Do You Have Viking or Norman Genes In You?
Are you descended from the Vikings either directly or through Norman blood? Well, depending on your surname and where your family live, there is a possibility you may well be…..
Thanks to the initiative of Mayor Jim Allen, a cross‐disciplinary network of academics consisting of geneticists, historians, linguists, bone specialists and archaeologists led by Dr Catherine Swift of Mary Immaculate College, Limerick and Dr Turi King of the Department of Genetics, University of Leicester are coming to Wexford to study the origins of the medieval families of the town. Using both modern scientific techniques and the traditional tools of the historian and archaeologists, they hope to identify what percentage of the Irish population are descended from Vikings. They are also hoping to examine the extent to which the Vikings in different parts of the country intermarried with the native Irish. To do this, the group, together with the expert assistance of Dr Conchobhar Ó Crualaoich (Conor Crowley) of the Placenames Branch in the Department of Arts, Heritage and the Gaeltacht, have identified specific surnames which are found in the medieval records and townland names of Wexford city and county. Volunteers with these surnames will be tested at Westgate Heritage Centre on Saturday 20th October at 8pm
Most people get their surnames from their father and men also inherit specific genetic material (DNA) from their father too. This is the Y chromosome which is responsible for making males. We know that a Y chromosome type can relate to a particular surname and we also know that most surnames are linked to particular regions. By sampling men with specific surnames and with ancestry in the Wexford area, we will be able to identify the particular characteristics of the mixed population of local natives and incoming adventurers who populated Limerick in the past. From the time the Vikings first attacked Beggerin Island in 821, Wexford is known to have attracted adventurers and settlers from throughout the Viking and Norman worlds. One of the aims of this project is to pinpoint the origins of these daring men and women more precisely. As this study is also being replicated in Limerick and Galway, we will also be able to discover new and exciting information on medieval patterns of migration and family movements between the major towns of Ireland.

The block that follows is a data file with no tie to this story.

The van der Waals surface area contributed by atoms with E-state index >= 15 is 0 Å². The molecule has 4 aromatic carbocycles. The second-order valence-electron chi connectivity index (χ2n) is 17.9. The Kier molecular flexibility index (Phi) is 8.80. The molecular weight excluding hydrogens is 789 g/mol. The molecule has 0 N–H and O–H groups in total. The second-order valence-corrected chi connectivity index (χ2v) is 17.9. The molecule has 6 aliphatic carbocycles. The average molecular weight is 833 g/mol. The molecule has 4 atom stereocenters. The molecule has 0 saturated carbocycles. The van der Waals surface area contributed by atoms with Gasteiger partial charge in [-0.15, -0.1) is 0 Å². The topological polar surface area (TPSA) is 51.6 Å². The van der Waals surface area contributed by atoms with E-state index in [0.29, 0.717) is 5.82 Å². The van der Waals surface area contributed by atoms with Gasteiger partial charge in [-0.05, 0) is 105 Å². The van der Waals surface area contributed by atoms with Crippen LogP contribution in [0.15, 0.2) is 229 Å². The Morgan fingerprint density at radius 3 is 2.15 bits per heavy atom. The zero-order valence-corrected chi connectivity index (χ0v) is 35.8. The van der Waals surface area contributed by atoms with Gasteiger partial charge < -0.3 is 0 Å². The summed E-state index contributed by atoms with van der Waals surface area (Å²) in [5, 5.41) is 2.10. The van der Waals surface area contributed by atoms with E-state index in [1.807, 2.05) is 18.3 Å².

• What does taking part involve?
Because we are primarily interested in Y chromosomes, we will only collect samples from men. You take a swab of cheek cells, and we prepare DNA from this. Various tests will be done on your Y chromosome DNA, and in some cases other parts of your DNA, to look at patterns of variation. We will only look at normal variation and no targeted tests of any medical relevance will be carried out. This is not a screening programme, but purely a research study. The DNA will not be altered or used for other purposes.
• Will information obtained in the study be confidential?
The information you give us will be strictly confidential. If information we gain about your DNA is ever published in scientific papers, it will be completely anonymous. Information connecting you with the DNA samples made from your donated samples will be kept secure, and available only to the principal investigators.
• Will I be contacted again about the results?
At the end of the study we will return your individual Y-chromosome results to you and provide a detailed description of our findings on our website. You can also obtain this information from us by email (preferred), or post .
For materials on the Viking artefacts and cultures in Ireland which can be used by students at primary and secondary level, see http://www.vikingage.mic.ul.ie. The Wexford surnames currently being investigated are as follows:
Allen, Bardon/Bardin, Barnes, Barron, Bolger, Boggan, Bowe, Blake, Brazil, Breen, Brennan, Browne, Bryan/Brian, Busher, Butler, Canavan, Cleary, Codd, Cogley, Connick, Conway, Cousins, Cullen Darcy, Duggan, Doran, Doyle, Edwards, Fardy, Farrell, Fisher, Fitzharris/Harris, Foley, Fortune, Furlong, Harpur/Harper, Harvey, Hay/Hayes/Hey, Hore, Howlin, John/Johns, Jordan, Kavanagh, Kelly, Kenny, Kennedy, lacy, Lambert, Larkin, Lewis, Loughlin/O’Loughlin, Mernagh, Morris, Murphy, Owens, O’Brien/O’Breen, O’Connor, Petit/Pettit, Pierce, Redmond, Rickard/Rackard, Roche, Roe/Rowe, Ronan, Rositer, Rowe, Scallan, Scurlock, Siggins/Shiggins, Shannon, Shortall, Somers, Stephens, Sutton, Turner, Wadding/Wadden, Waddock/Waddick, Welsh/Walsh, Whelan, Whitty